King Tutankhamen—or King Tut as he is more commonly known today—was relatively unknown to the world until 1922, when his tomb was discovered by Howard Carter. His tomb contained thousands of artifacts, a sarcophagus containing his mummy, and a now-famous headdress. It took Carter and his team almost ten years to catalog the contents of the tomb.
Tutankhamen was born around 1341 B.C.E. His name means “living image of Aten.” Aten was the name of the sun deity Tutankhamen's father and predecessor to power, Akhenaten, ordered his people to worship. When Akhenaten died, Tutankhamen took his place at just nine years old. Aided by advisers, King Tut reversed many of his father’s decisions. Under his rule, Egypt returned to polytheism. This “boy king” ruled for less than a decade; he died at age nineteen.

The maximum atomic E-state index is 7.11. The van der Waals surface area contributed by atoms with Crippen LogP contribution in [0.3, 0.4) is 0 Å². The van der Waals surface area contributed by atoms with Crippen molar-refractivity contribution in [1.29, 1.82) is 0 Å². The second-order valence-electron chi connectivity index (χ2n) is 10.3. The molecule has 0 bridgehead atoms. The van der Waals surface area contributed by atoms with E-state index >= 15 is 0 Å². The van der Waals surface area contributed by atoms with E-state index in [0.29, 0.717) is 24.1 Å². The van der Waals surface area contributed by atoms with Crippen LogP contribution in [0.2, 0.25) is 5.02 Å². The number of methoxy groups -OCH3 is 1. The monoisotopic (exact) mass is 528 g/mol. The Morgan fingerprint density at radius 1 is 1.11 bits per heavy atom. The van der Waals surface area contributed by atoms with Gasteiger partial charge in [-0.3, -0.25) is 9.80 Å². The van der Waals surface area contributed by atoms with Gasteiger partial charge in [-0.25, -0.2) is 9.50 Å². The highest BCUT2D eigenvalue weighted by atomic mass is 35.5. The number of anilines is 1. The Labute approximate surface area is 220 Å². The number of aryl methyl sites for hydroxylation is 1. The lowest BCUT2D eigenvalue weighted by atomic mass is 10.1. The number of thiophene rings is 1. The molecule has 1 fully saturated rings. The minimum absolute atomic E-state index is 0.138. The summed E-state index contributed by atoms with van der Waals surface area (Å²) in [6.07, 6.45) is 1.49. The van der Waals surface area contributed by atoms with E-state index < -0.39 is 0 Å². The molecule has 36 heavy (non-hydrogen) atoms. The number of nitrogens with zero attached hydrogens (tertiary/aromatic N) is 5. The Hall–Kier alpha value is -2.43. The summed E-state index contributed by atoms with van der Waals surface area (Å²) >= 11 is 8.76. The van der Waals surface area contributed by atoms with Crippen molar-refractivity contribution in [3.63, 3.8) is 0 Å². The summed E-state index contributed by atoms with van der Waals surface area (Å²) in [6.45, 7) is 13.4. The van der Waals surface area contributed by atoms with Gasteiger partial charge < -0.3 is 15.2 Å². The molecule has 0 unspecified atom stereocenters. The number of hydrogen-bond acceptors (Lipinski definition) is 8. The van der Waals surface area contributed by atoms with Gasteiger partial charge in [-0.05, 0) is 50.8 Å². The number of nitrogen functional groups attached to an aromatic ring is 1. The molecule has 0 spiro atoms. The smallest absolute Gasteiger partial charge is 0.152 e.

For many years it was believed that “the boy king” died of an infected broken leg. However, in 2010, scientists found traces of malaria parasites in Tutankhamun’s remains, indicating that malaria, perhaps in combination with degenerative bone disease, may have been the cause of death.
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